Many workflows require sensitive information such as passwords or authentication tokens to access third-party APIs. In this article you’ll learn the best way to handle sensitive data such as this so that you don’t need to store them as plaintext in workflow definitions. You’ll also learn how to source Docker containers from private repositories.
id: httpget functions: - id: httprequest image: vorteil/request:v6 type: reusable states: - id: getter type: action action: secrets: ["secretToken"] function: httprequest input: method: "GET" url: "https://jsonplaceholder.typicode.com/todos/1" headers: "Content-type": "application/json; charset=UTF-8" "Authorization": "bearer jq(.secrets.secretToken)"
This workflow will use a private Docker container marketplace.gcr.io to perform a GET request and return the results to the instance data.
Direktiv can store authentication information for a Docker repository on a namespace-by-namespace basis. If you have access to the Direktiv server via a command-line interface see here, otherwise if there’s a web interface look for their way to define registries.
With the relevant registry defined, functions referencing containers on that registry become accessible. For example, if a registry was created via the cli with the following command
direkcli registries create mynamespace URL alan:f53c8242-e71d-451e-9bb7-ee85742a6ed8
This registry would be used automatically by Direktiv when running the workflow in the demo.
Similar to how registry tokens are stored, arbitrary secrets can also be stored. That includes passwords, API tokens, certificates, or anything else. Secrets are stored on a namespace-by-namespace basis as key-value pairs. If you have access to a Direktiv server via command-line interface see here, otherwise if there’s a web interface look for their way to define secrets.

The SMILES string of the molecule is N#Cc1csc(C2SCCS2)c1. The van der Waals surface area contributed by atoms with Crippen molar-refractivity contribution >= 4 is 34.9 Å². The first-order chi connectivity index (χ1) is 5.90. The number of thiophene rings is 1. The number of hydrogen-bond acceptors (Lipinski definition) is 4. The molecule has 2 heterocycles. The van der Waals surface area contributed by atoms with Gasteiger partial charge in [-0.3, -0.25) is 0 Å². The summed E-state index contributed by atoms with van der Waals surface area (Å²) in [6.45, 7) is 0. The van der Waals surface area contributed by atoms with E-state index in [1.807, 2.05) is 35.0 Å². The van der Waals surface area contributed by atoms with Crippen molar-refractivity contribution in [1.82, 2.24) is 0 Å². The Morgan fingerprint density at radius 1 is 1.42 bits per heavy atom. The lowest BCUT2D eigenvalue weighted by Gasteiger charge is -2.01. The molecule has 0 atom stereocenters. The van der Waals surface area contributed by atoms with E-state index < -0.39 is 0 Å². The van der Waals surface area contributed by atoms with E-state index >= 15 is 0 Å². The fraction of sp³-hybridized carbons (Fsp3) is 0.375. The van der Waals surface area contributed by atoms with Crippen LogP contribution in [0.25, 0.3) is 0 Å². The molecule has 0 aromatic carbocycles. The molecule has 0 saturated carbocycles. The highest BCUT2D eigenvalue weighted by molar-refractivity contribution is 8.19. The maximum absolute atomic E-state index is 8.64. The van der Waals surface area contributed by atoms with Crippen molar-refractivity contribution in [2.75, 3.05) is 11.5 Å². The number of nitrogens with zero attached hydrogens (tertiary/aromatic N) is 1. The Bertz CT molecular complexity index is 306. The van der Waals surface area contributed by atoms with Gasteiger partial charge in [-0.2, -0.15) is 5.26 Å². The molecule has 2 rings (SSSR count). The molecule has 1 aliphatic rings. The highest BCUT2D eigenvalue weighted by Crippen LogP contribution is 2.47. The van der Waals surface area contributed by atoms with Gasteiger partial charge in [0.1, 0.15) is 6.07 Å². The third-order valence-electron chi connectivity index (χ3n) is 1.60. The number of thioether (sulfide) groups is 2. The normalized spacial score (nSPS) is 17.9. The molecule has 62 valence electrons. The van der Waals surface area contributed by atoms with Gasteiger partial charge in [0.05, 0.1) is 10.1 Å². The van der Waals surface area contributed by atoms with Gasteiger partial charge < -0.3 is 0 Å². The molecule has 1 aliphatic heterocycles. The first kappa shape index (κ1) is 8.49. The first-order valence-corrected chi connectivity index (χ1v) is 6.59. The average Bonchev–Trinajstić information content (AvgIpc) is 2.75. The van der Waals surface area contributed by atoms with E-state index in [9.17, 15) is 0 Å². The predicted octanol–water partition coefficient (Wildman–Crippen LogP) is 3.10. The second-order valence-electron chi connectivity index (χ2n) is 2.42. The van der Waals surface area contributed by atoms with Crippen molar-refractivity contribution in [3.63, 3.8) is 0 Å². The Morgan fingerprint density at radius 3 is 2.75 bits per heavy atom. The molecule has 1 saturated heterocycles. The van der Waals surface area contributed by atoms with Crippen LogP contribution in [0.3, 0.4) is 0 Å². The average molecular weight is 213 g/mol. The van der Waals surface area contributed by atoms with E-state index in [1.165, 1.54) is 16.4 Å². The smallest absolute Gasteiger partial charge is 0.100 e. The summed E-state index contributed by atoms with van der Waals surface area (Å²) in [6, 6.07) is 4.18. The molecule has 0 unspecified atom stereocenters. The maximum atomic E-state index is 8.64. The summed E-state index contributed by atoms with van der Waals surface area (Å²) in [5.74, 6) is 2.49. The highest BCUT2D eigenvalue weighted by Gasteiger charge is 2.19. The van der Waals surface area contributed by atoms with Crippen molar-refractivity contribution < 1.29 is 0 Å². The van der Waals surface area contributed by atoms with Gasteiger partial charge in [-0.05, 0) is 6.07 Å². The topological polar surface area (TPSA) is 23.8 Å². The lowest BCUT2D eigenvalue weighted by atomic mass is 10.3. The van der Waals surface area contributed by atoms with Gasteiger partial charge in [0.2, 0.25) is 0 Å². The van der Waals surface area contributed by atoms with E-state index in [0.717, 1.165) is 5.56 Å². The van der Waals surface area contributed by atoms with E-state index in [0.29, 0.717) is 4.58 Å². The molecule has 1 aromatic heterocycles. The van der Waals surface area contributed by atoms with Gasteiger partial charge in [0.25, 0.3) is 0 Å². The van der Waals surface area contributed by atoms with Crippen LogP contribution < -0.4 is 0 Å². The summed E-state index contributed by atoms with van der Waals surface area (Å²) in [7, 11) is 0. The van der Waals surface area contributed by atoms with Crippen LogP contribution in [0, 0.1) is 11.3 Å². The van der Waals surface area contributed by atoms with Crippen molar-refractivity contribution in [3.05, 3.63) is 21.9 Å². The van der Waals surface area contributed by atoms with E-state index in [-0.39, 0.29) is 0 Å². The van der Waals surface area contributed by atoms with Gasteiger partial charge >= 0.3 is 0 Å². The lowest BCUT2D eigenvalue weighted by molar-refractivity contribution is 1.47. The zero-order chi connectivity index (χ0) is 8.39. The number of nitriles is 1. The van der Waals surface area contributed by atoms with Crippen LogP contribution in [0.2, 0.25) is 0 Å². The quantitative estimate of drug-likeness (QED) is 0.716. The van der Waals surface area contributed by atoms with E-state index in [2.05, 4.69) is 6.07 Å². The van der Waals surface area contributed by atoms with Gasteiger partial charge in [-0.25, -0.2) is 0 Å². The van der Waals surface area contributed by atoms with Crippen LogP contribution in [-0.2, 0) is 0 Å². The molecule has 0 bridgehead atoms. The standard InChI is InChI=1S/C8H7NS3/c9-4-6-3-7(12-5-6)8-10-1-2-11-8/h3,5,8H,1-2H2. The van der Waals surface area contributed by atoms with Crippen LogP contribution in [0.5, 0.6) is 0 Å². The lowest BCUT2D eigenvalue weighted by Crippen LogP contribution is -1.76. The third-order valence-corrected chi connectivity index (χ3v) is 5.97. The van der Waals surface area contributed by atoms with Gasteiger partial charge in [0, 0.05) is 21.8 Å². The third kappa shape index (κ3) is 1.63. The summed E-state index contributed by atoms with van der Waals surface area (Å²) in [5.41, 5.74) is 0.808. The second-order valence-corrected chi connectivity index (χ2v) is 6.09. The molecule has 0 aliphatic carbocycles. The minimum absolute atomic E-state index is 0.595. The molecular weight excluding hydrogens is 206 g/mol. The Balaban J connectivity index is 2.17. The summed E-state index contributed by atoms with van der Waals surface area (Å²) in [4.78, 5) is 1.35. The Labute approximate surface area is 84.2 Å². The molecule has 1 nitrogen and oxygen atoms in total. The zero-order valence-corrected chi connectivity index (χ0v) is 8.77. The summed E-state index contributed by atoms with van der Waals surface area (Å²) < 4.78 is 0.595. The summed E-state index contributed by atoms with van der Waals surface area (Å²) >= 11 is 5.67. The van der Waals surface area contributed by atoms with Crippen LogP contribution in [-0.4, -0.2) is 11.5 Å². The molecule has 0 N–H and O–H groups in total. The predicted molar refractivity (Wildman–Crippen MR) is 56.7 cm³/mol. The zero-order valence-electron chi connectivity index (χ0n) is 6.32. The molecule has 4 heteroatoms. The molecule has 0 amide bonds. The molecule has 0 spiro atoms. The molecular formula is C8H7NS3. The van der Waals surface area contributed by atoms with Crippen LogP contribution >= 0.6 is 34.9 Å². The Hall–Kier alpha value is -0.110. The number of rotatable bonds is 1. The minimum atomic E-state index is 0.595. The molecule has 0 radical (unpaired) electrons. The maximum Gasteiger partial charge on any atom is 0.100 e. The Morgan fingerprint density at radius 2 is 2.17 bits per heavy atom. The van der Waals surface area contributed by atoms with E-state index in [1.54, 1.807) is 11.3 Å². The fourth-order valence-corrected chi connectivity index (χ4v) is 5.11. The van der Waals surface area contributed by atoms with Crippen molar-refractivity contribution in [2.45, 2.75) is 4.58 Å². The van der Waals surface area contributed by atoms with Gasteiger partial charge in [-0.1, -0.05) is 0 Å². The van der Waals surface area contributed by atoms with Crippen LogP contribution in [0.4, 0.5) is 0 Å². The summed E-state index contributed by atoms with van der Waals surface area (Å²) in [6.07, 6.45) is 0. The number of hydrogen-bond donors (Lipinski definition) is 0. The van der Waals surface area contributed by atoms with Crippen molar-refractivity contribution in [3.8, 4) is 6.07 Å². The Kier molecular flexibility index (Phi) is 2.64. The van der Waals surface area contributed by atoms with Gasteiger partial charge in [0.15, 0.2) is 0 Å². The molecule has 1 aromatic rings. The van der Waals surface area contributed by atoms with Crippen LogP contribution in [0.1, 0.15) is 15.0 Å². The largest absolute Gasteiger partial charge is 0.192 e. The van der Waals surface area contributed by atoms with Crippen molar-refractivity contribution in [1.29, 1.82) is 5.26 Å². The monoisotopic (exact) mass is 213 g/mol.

Wherever actions appear in workflow definitions there’s always an optional
secrets field. For every secret named in this field, Direktiv will find and decrypt the relevant secret from your namespace and add it to the data from which the action input is generated just before running the
jq command that generates that logic. This means your
jq commands can reference your secret and place it wherever it needs to be.
Direktiv discards the secret-enriched data after generating the action input, so the secrets won’t naturally appear in your instance output or logs. But once Direktiv passes that data to your action it has no control over how it’s used. It’s up to you to ensure your action doesn’t log sensitive information and doesn’t send sensitive information where it shouldn’t go.
IMPORTANT: Be especially wary of subflows. Try to avoid passing secrets to subflows if you can, subflows can reference secrets the same way as their parents after all. Remember, your secret-enriched data will become the input for a subflow, which means it will be logged. It’s also stored in that subflow’s instance data and could be passed around automatically if you’re not careful. If your subflow doesn’t strip secrets out before it terminates those secrets could also end up in the caller’s
Registry tokens and secrets are stored individually encrypted within Direktiv’s database. Each namespace gets its own unique encryption keys, and the decryption key is stored in a different database. For the online Direktiv, these two databases are on different machines and are firewalled apart from one another, and all internal traffic is encrypted.
These measures minimize the risk of damaging data breaches, but we still recommend using tokens rather than passwords wherever possible.